Dell XPS 13 Laptop Review and Benchmarks

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Hey guys, Jarrod here and today we’re goingto check out the XPS 13 from Dell and find out how this little laptop performs througha number of benchmarks and see what it’s got to offer.

Inside the box we’ve got the laptop itself, warranty information, power brick and powercable.

Dell offer this laptop in a few differenthardware configurations, so I’ll first cover the specs in the one I’ve got here.

There’san 8th generation Intel 8550U quad core CPU which runs at 1.

8GHz and can turbo up to 4Ghz.

I’ve got 8GB of LPDDR3 memory running at 1,866MHz, but the top end model comes with16gb.

For storage there’s a 256GB Samsung NVMe M.

2 SSD, and for the graphics there’sno discrete GPU here, so we’re using Intel’s UHD 620 graphics which are included with theCPU.

This is powering the 13.

3 inch 60Hz IPS QHD+ display, and we’ll see how this performslater in the benchmarks.

As for network connectivity there’s Killer802.

11ac WiFi with Bluetooth support, no ethernet ports unfortunately unless you use a USB adapter.

The whole laptop is aluminium, or aluminium, whatever.

On the outside the laptop has amatte metallic silver look to it with a silver mirrored finished Dell logo, while insidethere’s this black carbon fiber composite material, which feels like smooth rubber.

The physical dimensions of the laptop are 30.

4cm in width, 20cm in depth, and just 1.

5cmin height, so it’s fairly thin.

The weight of the laptop will of course differbased on the hardware installed, and Dell list the weight at 1.

2KG for the model withouttouch screen, or 1.

29KG with touch screen.

I’ve got the touch screen model here, andwhile testing I found it to weigh very close to this at 1.

3KG, and when including the powerbrick and power cable for charging the total increases to just under 1.

6kg, so it’s prettylightweight and portable.

As mentioned the screen is a 13.

3 inch 60HzQHD+ IPS panel, in this case running at a 3200 by 1800 resolution, but it’s also availablein 1080p.

It looks great on all angles, I don’t notice any colour shift up or down,or side to side.

The screen is covered in gorilla glass, so it has a glossy finish,and will easily show reflections, but it does look very nice.

It also features Dell’sInfinityEdge, which is why there’s not much bezel at all around the display.

In this particularmodel it’s also a touch screen, and I found it to work pretty well, although fingerprintsshow up quite easily due to that glossy finish if you’re touching it all the time.

I’ve measured the colours produced by the screen using the Spyder 5 Pro, and my resultsreturned 98% of sRGB, 71% of NTSC, and 77% of AdobeRGB, so it’s doing fairly well therecompared to other laptops I’ve tested.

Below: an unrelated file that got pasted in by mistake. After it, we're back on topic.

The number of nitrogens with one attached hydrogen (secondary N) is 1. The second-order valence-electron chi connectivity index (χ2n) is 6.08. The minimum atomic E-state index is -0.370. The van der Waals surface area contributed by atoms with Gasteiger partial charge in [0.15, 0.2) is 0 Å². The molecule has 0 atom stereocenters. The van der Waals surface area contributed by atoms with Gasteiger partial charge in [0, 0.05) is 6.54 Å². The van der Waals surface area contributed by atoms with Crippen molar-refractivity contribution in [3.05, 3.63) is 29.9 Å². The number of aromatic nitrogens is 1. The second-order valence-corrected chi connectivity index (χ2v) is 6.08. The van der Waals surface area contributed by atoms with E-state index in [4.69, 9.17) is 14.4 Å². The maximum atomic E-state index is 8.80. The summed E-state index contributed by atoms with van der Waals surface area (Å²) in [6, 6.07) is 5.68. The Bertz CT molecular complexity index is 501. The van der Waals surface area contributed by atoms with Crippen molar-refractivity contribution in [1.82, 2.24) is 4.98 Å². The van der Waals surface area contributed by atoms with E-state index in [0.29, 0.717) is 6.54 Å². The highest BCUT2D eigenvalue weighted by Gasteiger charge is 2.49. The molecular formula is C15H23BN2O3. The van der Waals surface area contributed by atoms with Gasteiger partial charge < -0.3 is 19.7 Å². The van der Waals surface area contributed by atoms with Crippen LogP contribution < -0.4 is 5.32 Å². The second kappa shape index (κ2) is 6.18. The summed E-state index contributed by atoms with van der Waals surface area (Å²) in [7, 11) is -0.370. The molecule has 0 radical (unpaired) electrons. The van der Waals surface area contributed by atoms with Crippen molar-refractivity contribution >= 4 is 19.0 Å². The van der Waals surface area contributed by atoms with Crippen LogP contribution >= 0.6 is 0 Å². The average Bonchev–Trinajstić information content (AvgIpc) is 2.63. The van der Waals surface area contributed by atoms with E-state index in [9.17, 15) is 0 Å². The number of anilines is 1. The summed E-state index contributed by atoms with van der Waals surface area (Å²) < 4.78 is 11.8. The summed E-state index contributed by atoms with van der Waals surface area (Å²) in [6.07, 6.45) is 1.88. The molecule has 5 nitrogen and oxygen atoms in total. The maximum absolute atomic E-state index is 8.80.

I’ve performed my usual backlight bleedtest on the display, which involves having the laptop show a completely black screenin a dark room to help emphasize any bleeding around the edges.

I then take a long exposurephoto with my camera to help display any bleed, so basically this is a worst case scenariotest.

Although there appears to be some small difference along the top towards the right,I couldn’t personally notice any bleed at all, both in normal lighting and dark roomscenarios, but this will of course vary from laptop to laptop.

While moving the display there was almost no flex at all, as the whole lid is solidmetal and the hinge runs along most of the base providing plenty of support.

The baseof the laptop wasn’t heavy enough to allow for one finger opening however, which is tobe expected based on how light this thing is.

Underneath the display in the bottom left corner is a 720p camera.

The camera looks alright, still fairly grainy even with some lighting.

Due to the thin bezelson the screen it’s positioned so low you have to tilt the screen right back to getyourself in the frame.

The microphone sounds fine, not great but I’ll let you judge foryourself.

The keyboard was nice to type with, the buttonsweren’t overly clicky but I found them a little small in general, at least with mylarge hands, but that’s expected for a 13 inch laptop with this much spacing betweenthe keys.

All keys light up with white LED backlighting, the brightness can be adjustedbetween two levels or turned off completely, and there’s 1.

3mm of travel.

There was only a little keyboard flex while pushing down fairly hard, I didn’t noticethis while typing normally and overall it feels very sturdy.

The touchpad has a light matte texture to it, it feels smooth and will click down whenpressing anywhere, the clicks are also fairly loud.

There’s a fingerprint scanner to theright of the touchpad, and speaking of fingerprints, the inside of the laptop does show them butthe black texture hides them a little, while the silver lid does a great job at hidingthem.

As for the available I/O starting on the leftside there’s the power input, USB 3.

1 Gen 2 Type-C port with Thunderbolt 3 using 2 PCIelanes, USB 3.

0 Type-A port, 3.

5mm headphone and mic jack, a battery charge indicator button,and the left speaker.